A display showing the different types of bombs Raytheon builds. Photo by David Monniaux
A New York Times Magazine report on the death and destruction caused by bombs dropped on civilians in Yemen by Saudi Arabia was able to trace back the origin of some of the bombs to Arizona.
The bombs in question were dropped in Northern Yemen in 2016 on a group of civilians who were digging to create a well for their area.
Arhab, the area where 31 civilians, including women and three children, were killed, had been running low on water. Despite fears over strikes that had already been occuring at drill sites, they continued.
Hours after the bombing, locals gathered to see what had happened, only for them to be attacked for hours by more bombs and guns from Saudi planes.
A year after the strike, the Joint Incident Assessment Team, a group of coalition members involved in the war in Yemen, released a statement that said they believed the drill site to be a ballistic-missile launcher.
“It’s an excuse that strains credulity; ballistic-missile launchers do not look very much like drilling rigs. On the other hand, Saudi pilots are known to prefer flying as high as they can for fear of ground fire, and that makes them more likely to misidentify what they’re bombing. And thanks to American aerial refueling, the Saudi jets could engage in ‘dynamic targeting,’ meaning they go out and look for things to bomb,” the NYT Magazine story says.
Researchers with Human Rights Watch visited the site to find pieces of the bomb, including serial numbers given out by the Department of Defense, which allowed journalists to trace the bomb’s history.
The final stop for the bomb was at Raytheon’s facility in Tucson, where guidance systems and final changes are added.
Raytheon is one of Arizona’s biggest employers, with nearly 11,000 workers and plans to add 2,000 more in the next five years, according to the Arizona Republic.
The company is also expecting large amounts of money to continue to come in from the Saudis. Per the NYT Magazine:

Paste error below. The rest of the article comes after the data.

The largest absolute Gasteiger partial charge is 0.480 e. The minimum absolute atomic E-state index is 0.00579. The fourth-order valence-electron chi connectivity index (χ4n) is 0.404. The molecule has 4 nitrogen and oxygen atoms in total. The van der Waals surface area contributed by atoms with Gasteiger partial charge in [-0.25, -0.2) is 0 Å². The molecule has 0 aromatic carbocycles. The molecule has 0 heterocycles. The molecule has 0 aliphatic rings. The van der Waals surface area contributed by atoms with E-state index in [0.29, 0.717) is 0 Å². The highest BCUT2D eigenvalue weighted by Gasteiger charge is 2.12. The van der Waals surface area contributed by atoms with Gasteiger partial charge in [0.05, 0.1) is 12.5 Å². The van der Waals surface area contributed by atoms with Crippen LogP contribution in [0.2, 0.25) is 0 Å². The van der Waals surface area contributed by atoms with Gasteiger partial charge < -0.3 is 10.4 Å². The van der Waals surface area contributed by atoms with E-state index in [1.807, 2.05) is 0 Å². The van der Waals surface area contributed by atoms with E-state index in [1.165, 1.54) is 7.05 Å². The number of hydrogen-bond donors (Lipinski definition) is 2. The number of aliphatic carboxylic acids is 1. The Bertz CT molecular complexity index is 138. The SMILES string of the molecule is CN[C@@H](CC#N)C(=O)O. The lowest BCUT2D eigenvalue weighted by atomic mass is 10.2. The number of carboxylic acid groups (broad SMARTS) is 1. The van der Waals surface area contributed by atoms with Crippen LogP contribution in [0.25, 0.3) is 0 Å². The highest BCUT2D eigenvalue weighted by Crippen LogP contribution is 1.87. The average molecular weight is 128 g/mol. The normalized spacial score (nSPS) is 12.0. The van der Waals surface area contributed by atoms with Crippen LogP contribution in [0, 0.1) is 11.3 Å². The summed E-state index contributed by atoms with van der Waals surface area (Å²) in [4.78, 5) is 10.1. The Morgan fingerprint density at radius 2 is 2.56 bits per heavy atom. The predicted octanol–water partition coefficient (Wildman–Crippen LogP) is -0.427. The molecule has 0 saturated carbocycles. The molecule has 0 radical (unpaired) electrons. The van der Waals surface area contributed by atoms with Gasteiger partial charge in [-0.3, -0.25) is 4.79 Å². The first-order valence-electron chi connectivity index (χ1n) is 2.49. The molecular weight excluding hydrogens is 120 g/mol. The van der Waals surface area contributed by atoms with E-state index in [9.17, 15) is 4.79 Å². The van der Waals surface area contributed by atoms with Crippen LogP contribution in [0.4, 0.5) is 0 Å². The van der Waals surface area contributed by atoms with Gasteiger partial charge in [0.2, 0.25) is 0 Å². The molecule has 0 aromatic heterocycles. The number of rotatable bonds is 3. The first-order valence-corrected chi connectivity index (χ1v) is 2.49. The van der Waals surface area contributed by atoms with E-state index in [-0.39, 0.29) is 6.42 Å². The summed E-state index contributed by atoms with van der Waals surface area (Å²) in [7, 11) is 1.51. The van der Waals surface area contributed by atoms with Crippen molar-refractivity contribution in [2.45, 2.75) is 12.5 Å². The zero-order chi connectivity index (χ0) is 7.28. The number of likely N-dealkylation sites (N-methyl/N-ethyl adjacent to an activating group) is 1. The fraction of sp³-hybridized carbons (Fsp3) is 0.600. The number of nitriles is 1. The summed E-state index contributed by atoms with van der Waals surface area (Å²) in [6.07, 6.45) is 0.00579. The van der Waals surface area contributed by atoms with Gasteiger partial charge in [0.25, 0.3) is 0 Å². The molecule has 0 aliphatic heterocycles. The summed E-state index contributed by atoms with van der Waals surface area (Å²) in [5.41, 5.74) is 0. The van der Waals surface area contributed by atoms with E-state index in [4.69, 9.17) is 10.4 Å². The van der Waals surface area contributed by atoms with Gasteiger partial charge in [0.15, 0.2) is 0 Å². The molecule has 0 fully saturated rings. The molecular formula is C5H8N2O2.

Earlier in November, President Trump put out an official statement defending, in mercenary terms, his continued support of the Saudis. “After my heavily negotiated trip to Saudi Arabia last year, the kingdom agreed to spend and invest $450 billion in the United States,” the statement said. “Of the $450 billion, $110 billion will be spent on the purchase of military equipment from Boeing, Lockheed Martin, Raytheon and many other great U.S. defense contractors.” (The State Department has acknowledged that only a $14.5 billion deal had been made at present.)
Raytheon has long been supportive of Arizona elected officials.
During the last election cycle, the company’s political action committee gave $12,500 to Arizona legislative and statewide candidates.
Reps. Regina Cobb, R-Kingman; Randall Friese, D-Tucson; Todd Clodfelter, R-Tucson; Kelly Townsend, R-Mesa; Jeff Weninger, R-Chandler; Vince Leach, R-Sadelbrooke; and Rebecca Rios, D-Phoenix, all received money from Raytheon’s PAC.
The company has also spent $8 million the past two years in lobbying efforts nationally.
Raytheon makes more money on defense than any other company in the world except Lockheed Martin, with $25 billion in annual sales, according to the Times.
For those living in war-torn Yemen, life is still complicated, frustrating and frightening.
But what frustrated him most was the shrapnel the doctors couldn’t remove from his head. He told me it changes the way his mind works; he’s angry all the time, and he thinks there’s a chemical reason for that, something in the metal. Sometimes, he said, it hurts so badly that he has an urge to remove it and has to stop himself from grabbing a knife and cutting into his face. As Fahd was explaining this, the room grew quiet. He stopped midconversation, and someone pointed up at the ceiling as if having a thought. “F-15s.”
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